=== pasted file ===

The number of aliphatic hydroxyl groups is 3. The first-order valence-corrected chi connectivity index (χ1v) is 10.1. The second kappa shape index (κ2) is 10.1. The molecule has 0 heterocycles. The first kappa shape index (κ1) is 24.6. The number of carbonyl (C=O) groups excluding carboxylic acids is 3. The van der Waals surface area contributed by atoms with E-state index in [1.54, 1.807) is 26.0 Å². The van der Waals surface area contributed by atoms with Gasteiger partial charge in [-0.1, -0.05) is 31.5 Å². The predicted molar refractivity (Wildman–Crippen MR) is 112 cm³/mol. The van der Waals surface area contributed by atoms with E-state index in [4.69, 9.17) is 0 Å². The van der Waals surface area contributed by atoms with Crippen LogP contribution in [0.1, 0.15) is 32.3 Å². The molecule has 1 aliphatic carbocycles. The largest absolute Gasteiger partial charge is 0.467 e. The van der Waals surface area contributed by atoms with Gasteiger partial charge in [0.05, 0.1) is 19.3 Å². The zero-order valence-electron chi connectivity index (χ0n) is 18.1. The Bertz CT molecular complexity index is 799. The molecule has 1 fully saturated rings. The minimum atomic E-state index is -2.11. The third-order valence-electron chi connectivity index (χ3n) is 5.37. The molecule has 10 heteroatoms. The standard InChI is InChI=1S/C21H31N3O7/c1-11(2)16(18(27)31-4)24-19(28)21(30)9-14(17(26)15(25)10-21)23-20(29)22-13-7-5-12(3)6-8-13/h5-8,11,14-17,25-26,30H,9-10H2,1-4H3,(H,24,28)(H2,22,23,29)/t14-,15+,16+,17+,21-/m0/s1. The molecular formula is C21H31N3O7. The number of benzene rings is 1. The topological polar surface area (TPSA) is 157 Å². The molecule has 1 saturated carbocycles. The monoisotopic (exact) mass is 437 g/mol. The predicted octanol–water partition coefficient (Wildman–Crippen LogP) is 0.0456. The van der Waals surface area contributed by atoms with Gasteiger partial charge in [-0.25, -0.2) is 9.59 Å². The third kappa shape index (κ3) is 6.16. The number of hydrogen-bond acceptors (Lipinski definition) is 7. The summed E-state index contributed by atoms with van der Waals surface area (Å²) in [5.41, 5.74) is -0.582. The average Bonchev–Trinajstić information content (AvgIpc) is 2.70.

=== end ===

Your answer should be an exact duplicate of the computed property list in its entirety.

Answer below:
The number of aliphatic hydroxyl groups is 3. The first-order valence-corrected chi connectivity index (χ1v) is 10.1. The second kappa shape index (κ2) is 10.1. The molecule has 0 heterocycles. The first kappa shape index (κ1) is 24.6. The number of carbonyl (C=O) groups excluding carboxylic acids is 3. The van der Waals surface area contributed by atoms with E-state index in [1.54, 1.807) is 26.0 Å². The van der Waals surface area contributed by atoms with Gasteiger partial charge in [-0.1, -0.05) is 31.5 Å². The predicted molar refractivity (Wildman–Crippen MR) is 112 cm³/mol. The van der Waals surface area contributed by atoms with E-state index in [4.69, 9.17) is 0 Å². The van der Waals surface area contributed by atoms with Crippen LogP contribution in [0.1, 0.15) is 32.3 Å². The molecule has 1 aliphatic carbocycles. The largest absolute Gasteiger partial charge is 0.467 e. The van der Waals surface area contributed by atoms with Gasteiger partial charge in [0.05, 0.1) is 19.3 Å². The zero-order valence-electron chi connectivity index (χ0n) is 18.1. The Bertz CT molecular complexity index is 799. The molecule has 1 fully saturated rings. The minimum atomic E-state index is -2.11. The third-order valence-electron chi connectivity index (χ3n) is 5.37. The molecule has 10 heteroatoms. The standard InChI is InChI=1S/C21H31N3O7/c1-11(2)16(18(27)31-4)24-19(28)21(30)9-14(17(26)15(25)10-21)23-20(29)22-13-7-5-12(3)6-8-13/h5-8,11,14-17,25-26,30H,9-10H2,1-4H3,(H,24,28)(H2,22,23,29)/t14-,15+,16+,17+,21-/m0/s1. The molecular formula is C21H31N3O7. The number of benzene rings is 1. The topological polar surface area (TPSA) is 157 Å². The molecule has 1 saturated carbocycles. The monoisotopic (exact) mass is 437 g/mol. The predicted octanol–water partition coefficient (Wildman–Crippen LogP) is 0.0456. The van der Waals surface area contributed by atoms with Gasteiger partial charge in [-0.25, -0.2) is 9.59 Å². The third kappa shape index (κ3) is 6.16. The number of hydrogen-bond acceptors (Lipinski definition) is 7. The summed E-state index contributed by atoms with van der Waals surface area (Å²) in [5.41, 5.74) is -0.582. The average Bonchev–Trinajstić information content (AvgIpc) is 2.70.